By Sage Passi
|Each storm drain adoptee receives a lawn sign.|
Master Water Stewards, Bill Cranford, Rachel Hanks and Phyllis Webster are test driving the Adopt-a-Drain program in a targeted East St. Paul neighborhood as their capstone project this spring. The location they are focusing on is an area near Lake Phalen that Bill and Rachel live in called the Phalen Heights neighborhood, bordered by Maryland Avenue, Arcade Street and Phalen Lake Park in the Phalen Lake sub-watershed.
|The targeted Adopt-A-Drain Lake Phalen Neighborhood|
The Adopt-A-Drain program invites residents to “adopt” a drain by choosing one or more storm drains near their house and commit to clearing leaves and trash from it regularly. They receive a welcome packet once they sign up online and a sign to post in their yard that advertises the program. They are asked to report on their clean-up actions via postcard or email so their efforts can be documented. Residents can sign up online at adopt-a-drain.org.
|Photo credit: Cleanwatermn.org|
The Phalen team is encouraged by the responses they have already received since city posts on Facebook and door knockers were distributed in the neighborhood.
In mid-April, these three Master Water Stewards, along with Capitol Region Master Water Steward Chris Kunz and neighborhood volunteer Stuart Knapmiller, delivered door hangers to 735 households to advertise the program.
The response was immediate. By the next day, nine people had signed up to adopt drains in the targeted area. Other “adoptees” continue to pop up online.
The team is also organizing two informational meetings at First Covenant Church, 1280 Arcade Street in St. Paul, on May 4 from 7-8 PM, to promote the program and provide information for the neighborhood and the general public about rain gardens, other BMPs and sustainable lawn care practices. They sent postcard invitations to the 735 residents in the area for these events.
Rachel reports that as of April 22, forty-one storm drains have by adopted by twenty-four households in their targeted area with 26 residents adopting 47 drains in other areas in our watershed since the city did their advertising push on Facebook in early April.
They are also planning several neighborhood group storm drain clean-up events by Phalen residents in the coming months.
The map on the city of St. Paul’s website shows where drains have been adopted-to-date. The Center for Global and Environmental Education (CGEE) at Hamline University has been working with Watershed Partners for several years to develop the Adopt-a-Drain program to provide a collaborative platform for water-focused organizations in order to engage citizens in preventing run-off pollution and to measure the impact of their actions. The program has been piloted in a number of neighborhoods in St. Paul, including the Como Lake area and is expanding to the Lake McCarrons neighborhood in Roseville this spring. The program has also been piloted in Minneapolis, where it is growing there as well.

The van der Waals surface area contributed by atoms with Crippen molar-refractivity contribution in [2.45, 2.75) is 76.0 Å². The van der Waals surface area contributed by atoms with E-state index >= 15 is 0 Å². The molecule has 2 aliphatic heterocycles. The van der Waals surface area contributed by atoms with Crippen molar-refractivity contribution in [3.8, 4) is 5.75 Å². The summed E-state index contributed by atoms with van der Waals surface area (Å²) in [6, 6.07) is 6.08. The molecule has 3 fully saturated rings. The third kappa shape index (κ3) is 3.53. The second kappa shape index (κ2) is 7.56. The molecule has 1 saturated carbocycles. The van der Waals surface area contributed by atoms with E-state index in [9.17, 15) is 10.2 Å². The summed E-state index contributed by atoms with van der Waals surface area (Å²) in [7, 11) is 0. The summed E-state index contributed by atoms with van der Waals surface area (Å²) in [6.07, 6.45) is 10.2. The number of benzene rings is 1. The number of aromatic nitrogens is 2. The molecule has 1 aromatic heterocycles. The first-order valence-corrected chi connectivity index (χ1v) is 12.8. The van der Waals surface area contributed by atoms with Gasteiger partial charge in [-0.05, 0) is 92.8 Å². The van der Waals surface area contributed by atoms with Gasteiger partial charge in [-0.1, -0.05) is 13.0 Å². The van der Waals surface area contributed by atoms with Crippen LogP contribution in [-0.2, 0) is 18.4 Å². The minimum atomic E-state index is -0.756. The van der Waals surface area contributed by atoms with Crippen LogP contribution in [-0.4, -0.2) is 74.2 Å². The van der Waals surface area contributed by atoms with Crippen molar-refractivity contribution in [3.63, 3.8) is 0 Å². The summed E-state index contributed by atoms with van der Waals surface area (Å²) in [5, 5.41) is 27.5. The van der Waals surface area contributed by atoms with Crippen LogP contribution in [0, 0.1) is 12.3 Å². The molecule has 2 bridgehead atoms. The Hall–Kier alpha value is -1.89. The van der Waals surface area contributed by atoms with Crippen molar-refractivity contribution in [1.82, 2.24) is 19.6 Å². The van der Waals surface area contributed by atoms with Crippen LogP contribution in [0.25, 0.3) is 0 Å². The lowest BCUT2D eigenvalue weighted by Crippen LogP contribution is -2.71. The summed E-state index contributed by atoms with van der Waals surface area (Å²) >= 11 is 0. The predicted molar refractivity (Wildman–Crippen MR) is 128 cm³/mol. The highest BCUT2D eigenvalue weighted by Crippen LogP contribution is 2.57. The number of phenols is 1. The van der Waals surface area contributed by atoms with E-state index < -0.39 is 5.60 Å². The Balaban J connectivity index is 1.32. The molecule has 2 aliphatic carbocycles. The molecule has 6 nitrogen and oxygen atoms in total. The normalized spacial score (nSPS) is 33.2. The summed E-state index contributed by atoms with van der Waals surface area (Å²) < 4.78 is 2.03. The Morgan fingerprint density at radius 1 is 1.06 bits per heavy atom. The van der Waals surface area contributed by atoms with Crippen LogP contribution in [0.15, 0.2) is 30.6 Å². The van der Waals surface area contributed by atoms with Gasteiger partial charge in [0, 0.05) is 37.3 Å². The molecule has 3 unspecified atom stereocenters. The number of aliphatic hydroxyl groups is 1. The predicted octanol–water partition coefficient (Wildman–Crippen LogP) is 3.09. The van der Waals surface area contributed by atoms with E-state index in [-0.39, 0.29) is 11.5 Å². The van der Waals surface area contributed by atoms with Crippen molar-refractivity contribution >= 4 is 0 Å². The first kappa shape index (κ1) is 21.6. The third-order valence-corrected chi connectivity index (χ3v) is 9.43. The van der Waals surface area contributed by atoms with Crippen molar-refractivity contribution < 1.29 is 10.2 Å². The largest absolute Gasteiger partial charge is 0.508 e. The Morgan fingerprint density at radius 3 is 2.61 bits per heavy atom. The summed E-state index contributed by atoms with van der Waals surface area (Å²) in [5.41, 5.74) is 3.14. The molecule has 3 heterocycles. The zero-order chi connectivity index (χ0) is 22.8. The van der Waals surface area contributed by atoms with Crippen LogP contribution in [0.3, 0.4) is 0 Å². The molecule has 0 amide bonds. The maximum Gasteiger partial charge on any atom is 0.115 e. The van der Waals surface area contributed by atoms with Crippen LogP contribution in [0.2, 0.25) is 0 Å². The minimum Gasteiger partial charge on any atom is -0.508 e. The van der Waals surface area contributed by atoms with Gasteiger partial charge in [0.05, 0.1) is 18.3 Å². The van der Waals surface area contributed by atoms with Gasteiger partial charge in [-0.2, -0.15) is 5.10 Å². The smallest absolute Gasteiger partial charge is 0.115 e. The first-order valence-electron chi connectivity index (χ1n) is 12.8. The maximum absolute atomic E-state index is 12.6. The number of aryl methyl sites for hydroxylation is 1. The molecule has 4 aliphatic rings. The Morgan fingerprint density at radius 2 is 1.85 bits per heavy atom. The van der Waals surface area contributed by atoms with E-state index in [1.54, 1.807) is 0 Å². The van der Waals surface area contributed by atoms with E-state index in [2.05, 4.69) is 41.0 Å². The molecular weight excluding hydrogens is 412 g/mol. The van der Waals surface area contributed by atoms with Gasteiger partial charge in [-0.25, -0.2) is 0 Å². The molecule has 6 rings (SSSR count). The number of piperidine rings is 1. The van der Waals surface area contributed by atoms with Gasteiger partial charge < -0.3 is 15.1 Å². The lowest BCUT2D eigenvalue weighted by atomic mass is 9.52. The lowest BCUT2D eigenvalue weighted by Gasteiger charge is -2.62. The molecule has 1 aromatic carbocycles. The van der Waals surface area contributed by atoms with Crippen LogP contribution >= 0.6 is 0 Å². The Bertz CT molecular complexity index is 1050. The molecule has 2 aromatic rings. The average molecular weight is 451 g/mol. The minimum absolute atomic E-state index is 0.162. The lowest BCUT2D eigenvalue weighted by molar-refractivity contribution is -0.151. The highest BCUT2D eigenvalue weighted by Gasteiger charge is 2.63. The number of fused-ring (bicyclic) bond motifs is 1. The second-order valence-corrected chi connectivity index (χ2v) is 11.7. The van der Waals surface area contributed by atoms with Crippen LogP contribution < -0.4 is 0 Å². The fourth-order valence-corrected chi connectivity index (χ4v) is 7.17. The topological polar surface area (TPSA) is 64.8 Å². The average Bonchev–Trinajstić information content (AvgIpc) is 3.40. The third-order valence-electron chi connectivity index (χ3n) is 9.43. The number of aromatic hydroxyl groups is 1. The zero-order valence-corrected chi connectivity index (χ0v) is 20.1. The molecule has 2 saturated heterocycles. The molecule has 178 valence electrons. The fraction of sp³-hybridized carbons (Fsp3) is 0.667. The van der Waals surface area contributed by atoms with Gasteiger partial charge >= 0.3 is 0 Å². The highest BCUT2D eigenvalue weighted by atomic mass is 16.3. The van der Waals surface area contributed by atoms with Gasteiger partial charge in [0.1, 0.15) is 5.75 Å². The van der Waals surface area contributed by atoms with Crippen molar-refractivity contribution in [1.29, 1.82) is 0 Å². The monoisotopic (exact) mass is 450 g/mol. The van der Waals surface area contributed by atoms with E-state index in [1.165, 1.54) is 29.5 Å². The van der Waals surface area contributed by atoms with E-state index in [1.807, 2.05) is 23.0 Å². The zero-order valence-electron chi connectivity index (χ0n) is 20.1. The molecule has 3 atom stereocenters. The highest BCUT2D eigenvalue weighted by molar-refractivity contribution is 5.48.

Nearly six hundred residents in St. Paul have signed up to be a part of this initiative to reduce pollution from going into the Mississippi River and local lakes in the first year and a half. The role of CGEE at Hamline University is to do the overall administering of the program, customizing and sending out packets in the mail to people who sign up online, updating the database, answering emails sent to Adopt-a-Drain, sending reminder emails to participants twice a year, keeping records and being responsible for program reporting and evaluation.
This powerhouse team of Master Water Stewards in our watershed are not novices in the realm of community organizing.
- Bill Cranford and Rachel Hanks have been long-time stewards and mentors on the East Side of St. Paul since 1996.
- Bill has a strong connection to Urban Roots, an organization that engages thousands of youth in education, training and work projects that provides service to the community, develops young leaders and improves the quality of food and our environment.
- Bill and Rachel’s interest in protecting Lake Phalen and encouraging the restoration of native habitats led them to build a rain garden and incorporate native plants in their yard and garden that received a LEAP Award in 2011.
- Bill has been instrumental in shepherding a number of rain garden projects at nearby churches, including First Covenant Church and Trinity Holy Orthodox Church.
- Phyllis Webster, a resident of Maple Hills Townhome Association in Maplewood, is engaged in helping her community plan for and restore a buffer around the wetland behind their townhome complex.
We look forward to witnessing the results of their stewardship actions in the coming years!
We applaud the City of St. Paul for promoting stewardship that protects Lake Phalen and the Mississippi River as the Adopt-A-Drain program continues to build momentum. Thank you, Stewards, for your creativity and determination!